Automotive racing has a long history in many countries, but France was the first to hold a Grand Prix race. The small town of Pau hosted the event in 1901 on the short 1.7 mile course that runs through the town. The town is about 50km from the Spanish border and is known as a resort area set among beautiful rolling hills. It took them until 1933 to set up an annual Grand Prix race for the town, but ever since then its people have been enamored with racing.
This past weekend saw a change for this town and its racing heritage. Instead of roaring loud Formula 3 cars tearing up the race track, 12 drivers took electric race cars out for this new event. It must have been an odd sight considering that these petrol heads are used to the sounds associated with Formula racing and thrive upon the excitement, but this sleepy little French town was hardly even disturbed by the low hum emitted from these new race cars.
Full story after the jump.
One spectator described the race as, “Its pleasant – and odd, It lacks the charm of F3.” These sentiments were echoed by die hard racing fans around town, but heads of the electric racing companies found some hope among the clamor as well. Exagon Engineering is part of one of the racing teams that came to the event and Luc Marchetti of the team said, “You need to give it time to develop but I think we’re giving things a helping hand with the car races.” Many other innovators in the electric car field feel the same way and are hopeful that one day these electric race machines will be the dominant style of racing.
The racing history in the town is undeniable and interestingly enough the first Grand Prix race held there was actually part of a much larger event. The event held in 1901 was named Circuit du Sud-Ouest and it featured three different classes of cars. The name Grand Prix came from the different prizes awarded to winners of the respective classes. Hence the prize, Grand Prix du Pau was actually only awarded to the fastest driver in the “Heavy” class of cars. The race course is formed around the center of the city and multiple roads are closed off to from a large circuit.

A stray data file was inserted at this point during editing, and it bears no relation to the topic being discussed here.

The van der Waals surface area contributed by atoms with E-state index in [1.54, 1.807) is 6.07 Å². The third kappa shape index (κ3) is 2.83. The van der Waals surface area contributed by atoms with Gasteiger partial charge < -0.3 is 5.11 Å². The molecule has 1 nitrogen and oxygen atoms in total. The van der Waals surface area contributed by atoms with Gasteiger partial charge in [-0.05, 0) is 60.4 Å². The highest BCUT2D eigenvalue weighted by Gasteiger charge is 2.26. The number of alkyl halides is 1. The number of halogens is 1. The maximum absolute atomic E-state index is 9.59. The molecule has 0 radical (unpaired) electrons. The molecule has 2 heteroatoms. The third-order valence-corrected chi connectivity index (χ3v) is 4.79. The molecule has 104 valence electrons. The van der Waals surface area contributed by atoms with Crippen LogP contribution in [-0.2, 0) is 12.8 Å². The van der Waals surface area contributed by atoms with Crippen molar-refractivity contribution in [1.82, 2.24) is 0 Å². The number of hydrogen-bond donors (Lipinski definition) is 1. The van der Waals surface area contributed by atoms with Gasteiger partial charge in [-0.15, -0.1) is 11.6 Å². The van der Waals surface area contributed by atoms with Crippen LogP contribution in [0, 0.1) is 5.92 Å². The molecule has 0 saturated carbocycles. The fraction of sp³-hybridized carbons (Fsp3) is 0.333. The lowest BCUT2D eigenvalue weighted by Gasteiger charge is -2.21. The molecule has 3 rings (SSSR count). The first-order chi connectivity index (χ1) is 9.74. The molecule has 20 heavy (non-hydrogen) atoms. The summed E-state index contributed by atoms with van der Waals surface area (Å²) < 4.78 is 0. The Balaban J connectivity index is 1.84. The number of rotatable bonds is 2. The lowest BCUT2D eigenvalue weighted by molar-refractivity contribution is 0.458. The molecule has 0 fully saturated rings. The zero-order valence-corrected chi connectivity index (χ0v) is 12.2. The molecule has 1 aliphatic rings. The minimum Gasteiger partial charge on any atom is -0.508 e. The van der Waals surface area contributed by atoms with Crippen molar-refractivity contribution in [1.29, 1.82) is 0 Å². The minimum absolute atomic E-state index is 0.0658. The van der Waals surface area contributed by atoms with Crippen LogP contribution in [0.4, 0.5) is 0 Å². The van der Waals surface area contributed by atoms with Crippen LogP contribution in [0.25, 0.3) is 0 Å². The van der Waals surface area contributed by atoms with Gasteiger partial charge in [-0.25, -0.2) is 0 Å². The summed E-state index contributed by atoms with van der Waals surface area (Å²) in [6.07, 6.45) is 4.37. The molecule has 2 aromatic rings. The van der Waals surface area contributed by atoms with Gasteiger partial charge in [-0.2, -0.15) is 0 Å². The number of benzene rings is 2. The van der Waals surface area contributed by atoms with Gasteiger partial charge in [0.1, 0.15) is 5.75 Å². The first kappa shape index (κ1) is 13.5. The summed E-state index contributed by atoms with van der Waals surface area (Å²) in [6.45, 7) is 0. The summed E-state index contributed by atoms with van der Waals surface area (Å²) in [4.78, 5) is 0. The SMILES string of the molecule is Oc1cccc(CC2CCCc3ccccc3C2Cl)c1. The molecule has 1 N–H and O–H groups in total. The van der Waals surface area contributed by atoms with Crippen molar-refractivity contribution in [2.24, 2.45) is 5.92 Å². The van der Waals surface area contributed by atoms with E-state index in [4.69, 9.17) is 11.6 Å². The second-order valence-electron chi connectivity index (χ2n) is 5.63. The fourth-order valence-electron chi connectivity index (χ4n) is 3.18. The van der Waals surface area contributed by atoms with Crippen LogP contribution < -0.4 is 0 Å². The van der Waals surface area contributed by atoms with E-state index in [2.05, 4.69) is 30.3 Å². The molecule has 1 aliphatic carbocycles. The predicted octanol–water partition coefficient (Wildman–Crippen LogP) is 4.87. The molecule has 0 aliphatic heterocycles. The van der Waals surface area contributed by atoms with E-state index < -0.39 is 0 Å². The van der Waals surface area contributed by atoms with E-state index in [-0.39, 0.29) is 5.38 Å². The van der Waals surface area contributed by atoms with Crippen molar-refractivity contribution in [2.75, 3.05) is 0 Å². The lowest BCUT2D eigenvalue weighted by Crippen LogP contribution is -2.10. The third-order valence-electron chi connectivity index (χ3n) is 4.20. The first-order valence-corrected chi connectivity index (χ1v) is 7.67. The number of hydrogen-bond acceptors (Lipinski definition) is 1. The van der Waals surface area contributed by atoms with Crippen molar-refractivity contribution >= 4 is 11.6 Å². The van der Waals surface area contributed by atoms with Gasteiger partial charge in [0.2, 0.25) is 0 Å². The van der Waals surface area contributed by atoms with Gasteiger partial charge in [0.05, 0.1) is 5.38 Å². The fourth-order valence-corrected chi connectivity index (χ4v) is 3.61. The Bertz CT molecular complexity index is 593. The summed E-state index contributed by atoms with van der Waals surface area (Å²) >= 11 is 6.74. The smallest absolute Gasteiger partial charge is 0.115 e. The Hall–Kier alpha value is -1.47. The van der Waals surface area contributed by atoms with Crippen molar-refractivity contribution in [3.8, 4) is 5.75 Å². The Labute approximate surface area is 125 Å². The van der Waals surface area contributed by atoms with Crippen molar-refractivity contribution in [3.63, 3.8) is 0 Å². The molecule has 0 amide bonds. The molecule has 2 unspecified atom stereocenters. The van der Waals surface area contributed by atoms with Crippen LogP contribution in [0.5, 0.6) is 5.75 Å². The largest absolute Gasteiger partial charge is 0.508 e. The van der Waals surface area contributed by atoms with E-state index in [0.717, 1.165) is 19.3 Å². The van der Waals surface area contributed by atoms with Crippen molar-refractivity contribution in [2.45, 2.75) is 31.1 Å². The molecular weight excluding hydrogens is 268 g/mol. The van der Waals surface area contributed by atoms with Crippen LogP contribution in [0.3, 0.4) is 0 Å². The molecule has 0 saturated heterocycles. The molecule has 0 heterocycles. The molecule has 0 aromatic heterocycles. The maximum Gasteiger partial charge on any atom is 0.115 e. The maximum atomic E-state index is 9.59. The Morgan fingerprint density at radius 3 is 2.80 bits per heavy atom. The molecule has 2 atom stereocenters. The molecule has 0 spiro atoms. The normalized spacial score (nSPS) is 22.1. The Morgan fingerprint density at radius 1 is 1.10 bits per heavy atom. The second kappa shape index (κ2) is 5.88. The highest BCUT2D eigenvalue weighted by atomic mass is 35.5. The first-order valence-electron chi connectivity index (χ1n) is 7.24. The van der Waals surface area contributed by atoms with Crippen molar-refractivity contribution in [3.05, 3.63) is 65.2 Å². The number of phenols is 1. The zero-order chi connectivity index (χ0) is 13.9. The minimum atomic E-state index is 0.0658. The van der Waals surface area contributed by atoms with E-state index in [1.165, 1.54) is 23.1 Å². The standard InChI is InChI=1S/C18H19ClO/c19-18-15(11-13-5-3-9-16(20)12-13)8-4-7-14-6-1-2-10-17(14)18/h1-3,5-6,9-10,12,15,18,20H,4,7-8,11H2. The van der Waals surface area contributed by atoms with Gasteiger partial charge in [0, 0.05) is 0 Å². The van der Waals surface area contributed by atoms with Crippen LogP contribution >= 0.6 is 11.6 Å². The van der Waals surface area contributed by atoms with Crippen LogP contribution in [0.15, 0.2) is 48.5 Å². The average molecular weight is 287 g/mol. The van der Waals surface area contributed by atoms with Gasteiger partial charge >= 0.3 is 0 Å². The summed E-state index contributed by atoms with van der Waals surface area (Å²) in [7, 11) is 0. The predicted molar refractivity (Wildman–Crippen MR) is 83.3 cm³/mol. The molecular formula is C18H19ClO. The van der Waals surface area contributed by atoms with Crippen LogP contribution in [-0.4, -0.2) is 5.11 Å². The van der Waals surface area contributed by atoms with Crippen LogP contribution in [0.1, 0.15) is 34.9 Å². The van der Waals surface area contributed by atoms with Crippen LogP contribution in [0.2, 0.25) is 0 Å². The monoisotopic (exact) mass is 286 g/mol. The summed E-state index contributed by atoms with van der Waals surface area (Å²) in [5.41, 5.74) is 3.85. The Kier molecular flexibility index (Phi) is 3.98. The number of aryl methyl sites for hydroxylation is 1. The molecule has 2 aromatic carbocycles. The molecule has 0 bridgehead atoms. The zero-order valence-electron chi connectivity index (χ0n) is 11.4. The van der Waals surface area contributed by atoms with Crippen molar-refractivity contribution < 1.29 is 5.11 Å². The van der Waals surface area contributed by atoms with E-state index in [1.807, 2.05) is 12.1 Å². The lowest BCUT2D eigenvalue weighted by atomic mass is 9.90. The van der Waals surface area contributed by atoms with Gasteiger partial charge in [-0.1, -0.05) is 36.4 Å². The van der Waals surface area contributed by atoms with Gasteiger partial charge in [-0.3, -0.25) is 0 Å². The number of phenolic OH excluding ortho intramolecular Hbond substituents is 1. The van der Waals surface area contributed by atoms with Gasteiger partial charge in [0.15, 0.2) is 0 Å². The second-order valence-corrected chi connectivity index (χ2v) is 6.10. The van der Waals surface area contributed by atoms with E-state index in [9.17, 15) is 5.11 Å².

Throughout history the course has changed very little and remains very similar to the Monaco Grand Prix races due to the geographical similarities.
Since 1933 onward the race has been called the French Grand Prix and the driver with the most wins at this track is none other than Michael Schumacher with 8 victories. Of the twelve racers in this year’s inaugural electric grand prix, several are famous for other things. Fabien Barthez is the goalkeeper from the legendary team that brought France the World Cup Championship in 1998. Another notable entry was Nicola Prost, son of Formula 1 Champion driver Alain Prost. These famous drivers were out sported by a local to the area by the name of Mike Parisy who ended up taking the checkered flag in front of home town fans.